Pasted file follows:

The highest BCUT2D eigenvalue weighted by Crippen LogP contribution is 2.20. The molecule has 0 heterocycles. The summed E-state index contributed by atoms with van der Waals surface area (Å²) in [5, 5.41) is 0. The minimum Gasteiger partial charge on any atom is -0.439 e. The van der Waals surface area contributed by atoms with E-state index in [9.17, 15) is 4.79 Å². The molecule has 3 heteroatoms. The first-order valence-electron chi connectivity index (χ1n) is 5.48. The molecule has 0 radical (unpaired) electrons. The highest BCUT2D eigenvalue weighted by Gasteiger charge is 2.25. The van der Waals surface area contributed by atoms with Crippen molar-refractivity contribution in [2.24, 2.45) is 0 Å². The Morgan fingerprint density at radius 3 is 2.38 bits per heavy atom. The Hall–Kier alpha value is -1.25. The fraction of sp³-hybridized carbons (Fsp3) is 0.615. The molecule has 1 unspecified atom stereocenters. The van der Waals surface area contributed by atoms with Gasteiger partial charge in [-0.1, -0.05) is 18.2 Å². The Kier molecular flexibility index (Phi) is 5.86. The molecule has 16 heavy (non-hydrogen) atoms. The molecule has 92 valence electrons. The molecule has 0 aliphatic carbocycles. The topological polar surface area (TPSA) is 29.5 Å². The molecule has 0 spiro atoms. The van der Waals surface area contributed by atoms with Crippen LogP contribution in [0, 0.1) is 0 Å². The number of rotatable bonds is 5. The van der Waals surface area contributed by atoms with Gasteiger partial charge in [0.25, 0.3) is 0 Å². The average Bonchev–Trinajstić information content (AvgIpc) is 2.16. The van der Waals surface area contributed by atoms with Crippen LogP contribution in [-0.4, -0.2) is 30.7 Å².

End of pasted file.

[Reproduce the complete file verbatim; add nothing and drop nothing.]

The highest BCUT2D eigenvalue weighted by Crippen LogP contribution is 2.20. The molecule has 0 heterocycles. The summed E-state index contributed by atoms with van der Waals surface area (Å²) in [5, 5.41) is 0. The minimum Gasteiger partial charge on any atom is -0.439 e. The van der Waals surface area contributed by atoms with E-state index in [9.17, 15) is 4.79 Å². The molecule has 3 heteroatoms. The first-order valence-electron chi connectivity index (χ1n) is 5.48. The molecule has 0 radical (unpaired) electrons. The highest BCUT2D eigenvalue weighted by Gasteiger charge is 2.25. The van der Waals surface area contributed by atoms with Crippen molar-refractivity contribution in [2.24, 2.45) is 0 Å². The Morgan fingerprint density at radius 3 is 2.38 bits per heavy atom. The Hall–Kier alpha value is -1.25. The fraction of sp³-hybridized carbons (Fsp3) is 0.615. The molecule has 1 unspecified atom stereocenters. The van der Waals surface area contributed by atoms with Gasteiger partial charge in [-0.1, -0.05) is 18.2 Å². The Kier molecular flexibility index (Phi) is 5.86. The molecule has 16 heavy (non-hydrogen) atoms. The molecule has 92 valence electrons. The molecule has 0 aliphatic carbocycles. The topological polar surface area (TPSA) is 29.5 Å². The molecule has 0 spiro atoms. The van der Waals surface area contributed by atoms with Crippen LogP contribution in [0, 0.1) is 0 Å². The number of rotatable bonds is 5. The van der Waals surface area contributed by atoms with Gasteiger partial charge in [0.25, 0.3) is 0 Å². The average Bonchev–Trinajstić information content (AvgIpc) is 2.16. The van der Waals surface area contributed by atoms with Crippen LogP contribution in [-0.4, -0.2) is 30.7 Å².